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The Suburban Land Agency has announced a ballot of another 142 lots in the northern Gungahlin suburb.

Blocks available in the latest release of Taylor land include $225,000 for 250 square metres and $425,000 for 575 square metres.

Ballot registrations open on Monday, September 4 at 10am and close on September 15.

The ballot will be drawn on September 19 and successful applicants will have the chance to choose their preferred block on November 1.

Those lucky registrants drawn first will get first preference and so on until all blocks are sold.

The last ballot of Taylor blocks in March was a sell-out with all 126 lots snapped up in less than two days.

More than 2000 prospective buyers requested appointments to choose an available block. Related: First blocks in Taylor sell outRelated: Residential blocks in Throsby, Taylor auctionedRelated: Cat containment in new suburb Taylor

Another 22 “premium” Taylor blocks were auctioned in April.

As part of the latest release, eligible purchasers will have access to the ACT’s Land Rent Scheme on blocks valued at $300,000 or less.

The ACT government is also hosting a Taylor information expo on Saturday, September 2 from 9.30am to 3pm at the Gungahlin Lakes Golf Club.

Once complete, Taylor will encompass local shops, a neighbourhood park, green space and a primary school that is due to open in 2019.

The ACT government has budgeted $1.97 million for an oval at the school. The oval will be open to the community.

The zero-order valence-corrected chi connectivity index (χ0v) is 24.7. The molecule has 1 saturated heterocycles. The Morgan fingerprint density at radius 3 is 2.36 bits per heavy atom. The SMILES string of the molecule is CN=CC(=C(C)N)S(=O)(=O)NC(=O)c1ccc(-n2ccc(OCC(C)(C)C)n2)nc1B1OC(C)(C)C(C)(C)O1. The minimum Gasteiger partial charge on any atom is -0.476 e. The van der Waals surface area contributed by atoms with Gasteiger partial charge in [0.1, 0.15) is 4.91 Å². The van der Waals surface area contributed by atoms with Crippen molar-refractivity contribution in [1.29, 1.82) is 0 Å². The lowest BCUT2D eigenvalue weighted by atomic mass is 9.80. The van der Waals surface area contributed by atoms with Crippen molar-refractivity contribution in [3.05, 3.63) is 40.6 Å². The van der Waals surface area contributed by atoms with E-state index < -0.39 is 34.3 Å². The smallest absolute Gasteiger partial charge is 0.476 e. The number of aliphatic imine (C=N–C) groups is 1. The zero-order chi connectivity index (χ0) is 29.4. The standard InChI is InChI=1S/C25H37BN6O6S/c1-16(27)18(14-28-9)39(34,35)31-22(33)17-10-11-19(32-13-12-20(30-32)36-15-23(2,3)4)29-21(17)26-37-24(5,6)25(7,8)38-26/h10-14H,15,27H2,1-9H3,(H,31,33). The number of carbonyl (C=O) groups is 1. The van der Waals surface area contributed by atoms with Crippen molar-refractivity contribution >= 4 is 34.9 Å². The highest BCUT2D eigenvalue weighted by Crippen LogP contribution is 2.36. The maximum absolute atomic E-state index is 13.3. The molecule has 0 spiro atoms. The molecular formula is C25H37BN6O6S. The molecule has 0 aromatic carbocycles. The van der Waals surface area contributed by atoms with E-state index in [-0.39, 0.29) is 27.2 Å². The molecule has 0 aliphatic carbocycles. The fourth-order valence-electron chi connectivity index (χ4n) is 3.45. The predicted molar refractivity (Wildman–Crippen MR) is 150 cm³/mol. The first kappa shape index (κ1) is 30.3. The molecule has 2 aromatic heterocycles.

Earlier this week the government announced Taylor would become the city’s 12th cat containment area due to its proximity to Kinlyside Nature Reserve.

For more information on the upcoming ballot, visit the Suburban Land Agency’s Taylor website at suburbanland.act.gov419论坛/taylor

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Low-profile Swan who could be their most important player against Crows?

Sydney’s most important player on Friday night may not be Lance Franklin, star midfielder Luke Parker or even returning skipper Josh Kennedy. In fact, he could be someone most football fans have heard little of.
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Youngster George Hewett does not have the profile of his more accomplished teammates but the second-year midfielder is set for the key job on Adelaide’s gun ball-winner Rory Sloane.

In the era of team defence, tagging is not as common as it was but there have been enough cases this year to show it’s not a dead craft. Think Levi Greenwood on Joel Selwood in round six or Greater Western Sydney’s Sam Reid on Brisbane star Dayne Zorko.

The Swans have made a habit of targeting the opposition’s best rebounding defender this year but it’s midfielder Sloane who has become Adelaide’s barometer.

The one time Brownlow favourite has proven susceptible when sat on and so too the Crows. While they have still won games with Sloane having little impact, his numbers are markedly higher when the Crows salute.

The gun midfielder is averaging 25.5 disposals and 8.2 score involvements when Adelaide win but that drops to 18.8 and 4.5, respectively, when they do not.

Hewett has proven to be adept at the dark art of tagging. His biggest scalp is Norm Smith Medallist Jason Johannisen, who was limited to just nine possessions, but he has also performed soundly on Selwood and Richmond superstar Dustin Martin.